Head Lice: What You Should Know About These Pesky Little Creatures
Head Lice are parasitic creatures that must feed on human blood in order to live.These parasites are specifically a human parasite and are not found on animals.Lice have been around for a long time.Archaeologists have even found dried up lice and their eggs on the skulls of mummies.
The louse lives solely on human blood and therefore, must live on the head of a human being.The head louse does this by attaching itself among the hairs of a human host, typically at the nape of the neck or behind the ears.
The louse is clear in color when born, and turns a reddish-brown after feeding.The louse is very small (the size of a sesame seed) and wingless, and therefore transports itself by crawling with its six, clawed legs.When in close contact with another human, the louse may transfer hosts, which is why head lice infestations are so common in young children.
While an individual louse can live for only 30 days on a host, and the louse cannot survive if not attached to a host, their real infestation power lies in their ability to breed rapidly.A nit (an egg) is attached by a louse to the side of a hair shaft.
Nits hatch within 7-10 days.7-10 days after hatching, a female louse will be mature enough to mate and hatch her own eggs.In the 30 days of a female's lifespan, she could lay up to 100 nits, who will all, in turn, have the same lifestyle of mating, laying and feeding.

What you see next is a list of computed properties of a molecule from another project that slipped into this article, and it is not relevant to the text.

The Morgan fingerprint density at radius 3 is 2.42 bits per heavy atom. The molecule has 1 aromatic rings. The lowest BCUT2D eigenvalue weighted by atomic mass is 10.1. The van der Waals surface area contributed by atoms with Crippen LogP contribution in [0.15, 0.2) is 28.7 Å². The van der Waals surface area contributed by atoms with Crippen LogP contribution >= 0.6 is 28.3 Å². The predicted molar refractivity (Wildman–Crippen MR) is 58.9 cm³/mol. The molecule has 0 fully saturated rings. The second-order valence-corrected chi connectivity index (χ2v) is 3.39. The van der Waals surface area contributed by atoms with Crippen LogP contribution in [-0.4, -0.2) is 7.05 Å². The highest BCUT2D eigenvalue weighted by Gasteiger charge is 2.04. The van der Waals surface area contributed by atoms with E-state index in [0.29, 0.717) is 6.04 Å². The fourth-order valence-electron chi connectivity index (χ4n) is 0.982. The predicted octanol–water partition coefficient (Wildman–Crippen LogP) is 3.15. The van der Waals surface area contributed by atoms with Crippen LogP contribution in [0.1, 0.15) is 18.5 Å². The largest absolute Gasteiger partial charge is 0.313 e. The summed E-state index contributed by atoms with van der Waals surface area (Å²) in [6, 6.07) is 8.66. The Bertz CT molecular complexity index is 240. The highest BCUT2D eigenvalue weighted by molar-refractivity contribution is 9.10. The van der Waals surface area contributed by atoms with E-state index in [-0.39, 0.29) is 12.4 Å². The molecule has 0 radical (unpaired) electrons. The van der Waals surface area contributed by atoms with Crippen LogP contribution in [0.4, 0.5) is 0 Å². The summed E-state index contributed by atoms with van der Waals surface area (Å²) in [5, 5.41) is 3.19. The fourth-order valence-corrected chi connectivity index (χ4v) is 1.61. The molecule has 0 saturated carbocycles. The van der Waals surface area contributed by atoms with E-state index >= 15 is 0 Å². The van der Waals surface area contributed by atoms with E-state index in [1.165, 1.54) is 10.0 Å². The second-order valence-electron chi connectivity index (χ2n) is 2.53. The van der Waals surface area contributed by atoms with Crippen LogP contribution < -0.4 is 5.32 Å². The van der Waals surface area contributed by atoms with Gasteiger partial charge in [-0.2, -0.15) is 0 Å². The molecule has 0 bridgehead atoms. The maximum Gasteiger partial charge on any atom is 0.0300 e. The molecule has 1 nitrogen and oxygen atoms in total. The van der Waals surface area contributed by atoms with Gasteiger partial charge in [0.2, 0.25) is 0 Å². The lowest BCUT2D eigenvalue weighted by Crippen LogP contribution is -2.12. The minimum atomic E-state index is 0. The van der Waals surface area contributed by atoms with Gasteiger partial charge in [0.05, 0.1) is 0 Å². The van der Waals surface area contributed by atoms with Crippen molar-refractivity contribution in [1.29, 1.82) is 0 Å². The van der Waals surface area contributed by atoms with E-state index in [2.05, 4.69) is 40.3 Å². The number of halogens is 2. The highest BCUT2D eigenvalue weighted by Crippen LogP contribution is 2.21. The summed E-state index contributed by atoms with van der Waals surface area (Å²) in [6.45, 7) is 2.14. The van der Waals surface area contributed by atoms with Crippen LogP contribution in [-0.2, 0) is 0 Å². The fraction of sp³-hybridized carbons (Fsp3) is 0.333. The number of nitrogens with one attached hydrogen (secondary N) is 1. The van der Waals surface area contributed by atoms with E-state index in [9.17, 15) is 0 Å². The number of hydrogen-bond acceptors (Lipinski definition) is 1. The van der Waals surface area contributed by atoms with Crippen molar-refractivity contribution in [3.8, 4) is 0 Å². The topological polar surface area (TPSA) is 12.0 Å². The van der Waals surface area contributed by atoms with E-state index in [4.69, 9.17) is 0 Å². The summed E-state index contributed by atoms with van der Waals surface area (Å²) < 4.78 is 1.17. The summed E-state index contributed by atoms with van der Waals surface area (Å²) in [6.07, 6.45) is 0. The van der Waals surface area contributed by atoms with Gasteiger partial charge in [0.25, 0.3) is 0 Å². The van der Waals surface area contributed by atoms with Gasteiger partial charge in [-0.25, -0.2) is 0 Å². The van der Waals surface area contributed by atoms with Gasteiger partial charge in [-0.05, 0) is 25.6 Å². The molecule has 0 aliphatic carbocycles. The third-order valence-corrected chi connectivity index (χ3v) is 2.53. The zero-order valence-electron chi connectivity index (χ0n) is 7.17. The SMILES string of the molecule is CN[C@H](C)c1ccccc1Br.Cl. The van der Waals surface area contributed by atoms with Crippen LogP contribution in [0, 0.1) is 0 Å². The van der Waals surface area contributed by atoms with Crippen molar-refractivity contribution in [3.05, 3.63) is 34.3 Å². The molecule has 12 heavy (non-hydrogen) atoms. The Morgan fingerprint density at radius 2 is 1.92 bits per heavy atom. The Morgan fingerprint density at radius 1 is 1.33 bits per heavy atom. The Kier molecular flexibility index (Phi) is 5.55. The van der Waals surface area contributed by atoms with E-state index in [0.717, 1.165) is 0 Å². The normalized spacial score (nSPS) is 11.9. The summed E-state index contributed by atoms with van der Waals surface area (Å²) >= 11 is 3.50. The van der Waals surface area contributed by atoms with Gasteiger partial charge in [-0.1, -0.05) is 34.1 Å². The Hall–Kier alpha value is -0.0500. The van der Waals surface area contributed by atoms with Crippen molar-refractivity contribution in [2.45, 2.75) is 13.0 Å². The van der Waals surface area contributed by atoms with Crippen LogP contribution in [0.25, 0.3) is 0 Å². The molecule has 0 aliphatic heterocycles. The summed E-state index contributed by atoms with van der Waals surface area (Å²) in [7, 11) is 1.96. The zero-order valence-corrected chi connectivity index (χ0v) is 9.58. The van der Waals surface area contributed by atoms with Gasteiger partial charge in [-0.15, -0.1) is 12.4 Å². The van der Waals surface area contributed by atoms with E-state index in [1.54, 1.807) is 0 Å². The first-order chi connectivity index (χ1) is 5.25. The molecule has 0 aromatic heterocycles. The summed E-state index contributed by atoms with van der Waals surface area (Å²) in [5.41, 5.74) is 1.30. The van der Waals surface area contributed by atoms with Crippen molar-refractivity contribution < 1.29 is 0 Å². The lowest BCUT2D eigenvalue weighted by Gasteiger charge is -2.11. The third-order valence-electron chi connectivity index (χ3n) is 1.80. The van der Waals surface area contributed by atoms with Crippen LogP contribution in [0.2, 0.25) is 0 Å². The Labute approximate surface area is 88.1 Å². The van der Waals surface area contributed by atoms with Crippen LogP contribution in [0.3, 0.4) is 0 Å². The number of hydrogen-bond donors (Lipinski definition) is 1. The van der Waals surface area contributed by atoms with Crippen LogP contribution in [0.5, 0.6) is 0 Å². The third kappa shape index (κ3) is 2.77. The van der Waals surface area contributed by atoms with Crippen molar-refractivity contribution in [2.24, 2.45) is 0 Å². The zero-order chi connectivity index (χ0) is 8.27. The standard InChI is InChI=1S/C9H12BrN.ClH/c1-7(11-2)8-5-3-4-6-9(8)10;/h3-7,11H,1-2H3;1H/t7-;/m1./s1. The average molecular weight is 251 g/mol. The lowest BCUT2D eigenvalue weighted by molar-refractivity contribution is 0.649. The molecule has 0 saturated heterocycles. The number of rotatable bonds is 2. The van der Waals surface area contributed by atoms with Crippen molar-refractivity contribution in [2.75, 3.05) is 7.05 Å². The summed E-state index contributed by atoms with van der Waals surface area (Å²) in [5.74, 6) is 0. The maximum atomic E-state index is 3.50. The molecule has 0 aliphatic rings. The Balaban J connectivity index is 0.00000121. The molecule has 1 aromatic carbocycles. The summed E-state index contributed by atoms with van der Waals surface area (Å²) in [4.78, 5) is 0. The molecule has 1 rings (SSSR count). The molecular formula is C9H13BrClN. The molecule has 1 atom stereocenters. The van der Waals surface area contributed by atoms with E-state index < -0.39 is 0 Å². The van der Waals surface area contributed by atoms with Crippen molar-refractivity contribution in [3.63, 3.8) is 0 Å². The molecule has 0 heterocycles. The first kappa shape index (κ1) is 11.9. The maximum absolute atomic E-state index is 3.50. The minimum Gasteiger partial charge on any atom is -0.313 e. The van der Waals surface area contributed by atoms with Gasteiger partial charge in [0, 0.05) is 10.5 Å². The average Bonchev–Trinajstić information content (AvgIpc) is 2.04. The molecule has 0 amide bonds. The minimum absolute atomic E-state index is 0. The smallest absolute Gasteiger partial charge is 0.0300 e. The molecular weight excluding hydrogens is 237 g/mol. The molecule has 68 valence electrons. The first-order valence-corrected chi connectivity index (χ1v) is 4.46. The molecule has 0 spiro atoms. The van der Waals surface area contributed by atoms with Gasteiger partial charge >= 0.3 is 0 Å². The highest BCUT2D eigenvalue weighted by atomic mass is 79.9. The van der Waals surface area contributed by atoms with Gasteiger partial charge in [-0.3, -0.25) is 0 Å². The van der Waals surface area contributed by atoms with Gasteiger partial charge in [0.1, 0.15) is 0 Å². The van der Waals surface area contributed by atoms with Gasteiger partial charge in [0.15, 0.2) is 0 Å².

Head lice are spread through direct contact between hair, as they cannot jump.They can also spread by shared use of hair ties, brushes, helmets, hats, towels or pillows if the person without lice uses the infested object before the lice have died.
A person can be checked for head lice by combing through the hair and looking for nits or the lice themselves.If lice are found, there are various methods for washing them away.
Various shampoos can be used on infected person.These shampoos contain chemicals that kill the lice.A louse is not harmed by simply taking a shower because a louse cannot be drowned.
When submerged in water, the louse clings tightly to the hair shaft until dry again.The length of a shower or bath could not be long enough to wash away a louse.The chemicals in shampoos are potentially dangerous for some children, pregnant or nursing mothers, or persons with certain illnesses.
Repeated head checks can ensure the lice are gone.Some natural shampoos are available to break down the exoskeleton of lice and nits.